Teaching adult ESL, especially in an Intensive English Program, means teaching more than the four language domains and more than the culture of the country your students are studying English in. It means teaching them how to do life tasks such as getting an apartment, which encompasses culture and language. Using role plays that are tailored to your adult ESL students’ needs can help you do all that!
Role plays are a fantastic way to prepare them for such an undertaking. Theme-based role plays expose them to the vocabulary they’ll need and the situations they might find themselves in. Your classroom provides them the safe environment they want so that they can practice their English for a very specific purpose, whether it’s going to the dentist, going shopping, or getting an apartment.
When creating your own role play resources tailored for use with your adult ESL students, consider including the following:
- related idioms
- essential vocabulary
- matching exercises that create conversations
- scenario cards
- discussion questions
How to get ideas for role plays:
Choose topics/themes that are relevant to your students’ ages and needs. Just listening to them talk about their struggles outside the classroom will likely give you excellent topic ideas that will be meaningful to them. Think about everything that you would need to do if you moved to an apartment in another city or state. How would you handle a meeting with your child’s teacher when you don’t share a common language? What if you need to see a doctor? Our everyday activities are also our students’ everyday activities.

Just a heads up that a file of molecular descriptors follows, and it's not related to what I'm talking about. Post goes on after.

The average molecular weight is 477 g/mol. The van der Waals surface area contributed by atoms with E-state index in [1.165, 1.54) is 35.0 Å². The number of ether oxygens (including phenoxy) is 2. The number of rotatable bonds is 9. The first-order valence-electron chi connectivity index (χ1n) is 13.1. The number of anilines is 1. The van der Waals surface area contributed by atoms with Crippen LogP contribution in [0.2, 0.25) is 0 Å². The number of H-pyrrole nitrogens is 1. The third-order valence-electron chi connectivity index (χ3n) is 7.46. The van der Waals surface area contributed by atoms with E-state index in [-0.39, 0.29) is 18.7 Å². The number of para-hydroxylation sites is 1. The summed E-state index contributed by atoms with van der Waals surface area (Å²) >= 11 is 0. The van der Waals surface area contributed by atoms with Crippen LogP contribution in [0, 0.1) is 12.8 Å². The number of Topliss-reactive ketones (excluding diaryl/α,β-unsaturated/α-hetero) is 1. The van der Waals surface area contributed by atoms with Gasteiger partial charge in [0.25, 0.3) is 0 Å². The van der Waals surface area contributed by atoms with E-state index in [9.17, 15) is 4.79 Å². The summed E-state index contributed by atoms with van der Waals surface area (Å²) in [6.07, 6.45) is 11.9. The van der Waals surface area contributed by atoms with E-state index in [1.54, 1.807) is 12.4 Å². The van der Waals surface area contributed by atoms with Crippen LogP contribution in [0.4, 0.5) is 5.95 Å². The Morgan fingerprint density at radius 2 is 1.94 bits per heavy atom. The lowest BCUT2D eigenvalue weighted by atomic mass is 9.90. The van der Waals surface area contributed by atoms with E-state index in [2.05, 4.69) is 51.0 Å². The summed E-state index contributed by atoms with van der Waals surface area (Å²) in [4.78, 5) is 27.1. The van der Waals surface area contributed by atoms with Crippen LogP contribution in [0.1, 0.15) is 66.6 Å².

If you have ever lived outside your own country, draw upon your own experience–what was challenging? What seemed overwhelming? Think about what you did to handle it and if you wish you had taken a different approach. What do you wish you had known about ___ before you tried to do it? What kind of vocabulary and expressions would have helped you the most?
Then, go into your community and ASK the people your students will need to communicate with. If you plan to make a role play about getting something at a pharmacy, ask a pharmacist (during a slow period, of course) what kind of communications difficulties they’ve had with English learners.
Before you know it, you’ll have a role play resource that will engage your students, be meaningful to their lives, and help them practice using English in an authentic way.
Not sure why adult ESL students need to do role plays? I can give you four reasons.